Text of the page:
The Right to Earn a Living

Early last year, Julie Crowe sued the city of Bloomington IL. She had not been hit by a bus. She was not injured by stepping in a manhole cover. She was not harassed by a loathsome jerk on the job. She sued for the right to earn a living.

Julie perceived a problem and recognized an opportunity to solve it. Young women wanting a safe ride home after visiting bars in town often had to ride “party buses,” which had the virtue of a sober driver but the hazard of getting groped or puked on. Julie had driven a van for hire before and her customers loved her, especially the young women who felt like Julie made sure they got home safely.

The city hearing on Julie’s application to start her own 15-person van service was called an “insurmountable obstacle” by Jacob Huebert, her attorney. The application was denied by the city manager then appealed to the city council, which also denied it. Julie filed suit and was represented for free by the Liberty Justice Center. This was their first case, and a good one it was.

Bureaucrat

Judge Rebecca Foley of the McClean County Circuit Court, who decided the case, agreed that Julie’s due process rights had been violated. In short, she found that the city was arbitrary in its decision and had afforded her no proper chance to defend her application. In the words of Julie’s attorney:

The judge struck down the law because your right to earn a living shouldn’t depend on a government official’s personal preference…This decision says that if the government is going to issue licenses for starting a business, the standards it applies must be clear, objective and fair. –Media Alert, Liberty Justice Center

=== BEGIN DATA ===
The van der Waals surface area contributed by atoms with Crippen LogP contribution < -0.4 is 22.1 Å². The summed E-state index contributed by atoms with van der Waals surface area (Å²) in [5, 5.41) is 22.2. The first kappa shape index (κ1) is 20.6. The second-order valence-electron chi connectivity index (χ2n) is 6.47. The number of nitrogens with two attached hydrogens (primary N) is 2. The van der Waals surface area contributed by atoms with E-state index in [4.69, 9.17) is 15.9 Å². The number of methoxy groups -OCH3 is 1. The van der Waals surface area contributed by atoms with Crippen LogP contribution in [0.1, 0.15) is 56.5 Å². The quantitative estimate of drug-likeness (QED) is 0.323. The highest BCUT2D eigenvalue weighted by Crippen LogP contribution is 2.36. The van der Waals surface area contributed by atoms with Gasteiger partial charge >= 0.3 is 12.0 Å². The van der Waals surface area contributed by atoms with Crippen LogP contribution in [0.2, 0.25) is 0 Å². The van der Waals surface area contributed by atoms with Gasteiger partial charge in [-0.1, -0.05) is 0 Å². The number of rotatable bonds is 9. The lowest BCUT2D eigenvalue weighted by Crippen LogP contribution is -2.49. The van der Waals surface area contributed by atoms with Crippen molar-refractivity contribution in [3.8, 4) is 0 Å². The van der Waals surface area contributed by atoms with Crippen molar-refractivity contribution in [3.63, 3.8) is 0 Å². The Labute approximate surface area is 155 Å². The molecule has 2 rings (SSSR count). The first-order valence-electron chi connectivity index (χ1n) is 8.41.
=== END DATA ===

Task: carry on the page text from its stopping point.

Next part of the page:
The impact of this decision may be profound. Judge Foley struck at the heart of a real problem–governmental power cannot be wielded capriciously and arbitrarily. While die-hard libertarians may object that government should not regulate business at all, this decision sets a higher standard of transparency and accountability–surely a step forward for lovers of freedom. If used as a precedent, it will force other cities and municipalities to stop protecting established businesses just because they don’t want competition.

The larger implication is that at least one judge in the United States recognizes that a person may not be denied the right to make a living because of the political pull of competitors. In Illinois, 300 hours of training are required to…braid hair (down from 1500 a few years ago). In order to massage someone, expect 500 hours of training. Want to cut hair? 1500 hours.

Please don’t try to tell me that the public is in danger from a bad haircut or a less-than-heavenly hour on the massage table. These laws are designed to extract the same economic rents that the big guys harvest by getting in bed with politicians. Don’t want to see more competitors enter your market? Tell your representative about how special you are and how you need to be protected because you can clip hair or rub a muscle instead of proving it to everyone in the marketplace.

In addition to delivering a much-needed dress-down to city bureaucrats, Julie’s case did the poor a great favor by raising an important question. In a world where people find it difficult to live on the wages they can earn through a job, why do we make it so hard for them to start their own businesses? Wouldn’t it make more sense to allow people to do pretty much whatever they want, short of genuinely endangering others, say, with a fireworks factory underneath a daycare center?

Don’t expect the city of Bloomington or any other city to go down without a fight. Government officials are loathe to give up power, no matter what the context. Let us be thankful that Julie has forced them to explain themselves. It may not be the final solution, but it’s a heck of a start.

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About Terry Noel

I am an Associate Professor of Management and Quantitative Methods at Illinois State University. My specialty is entrepreneurship.
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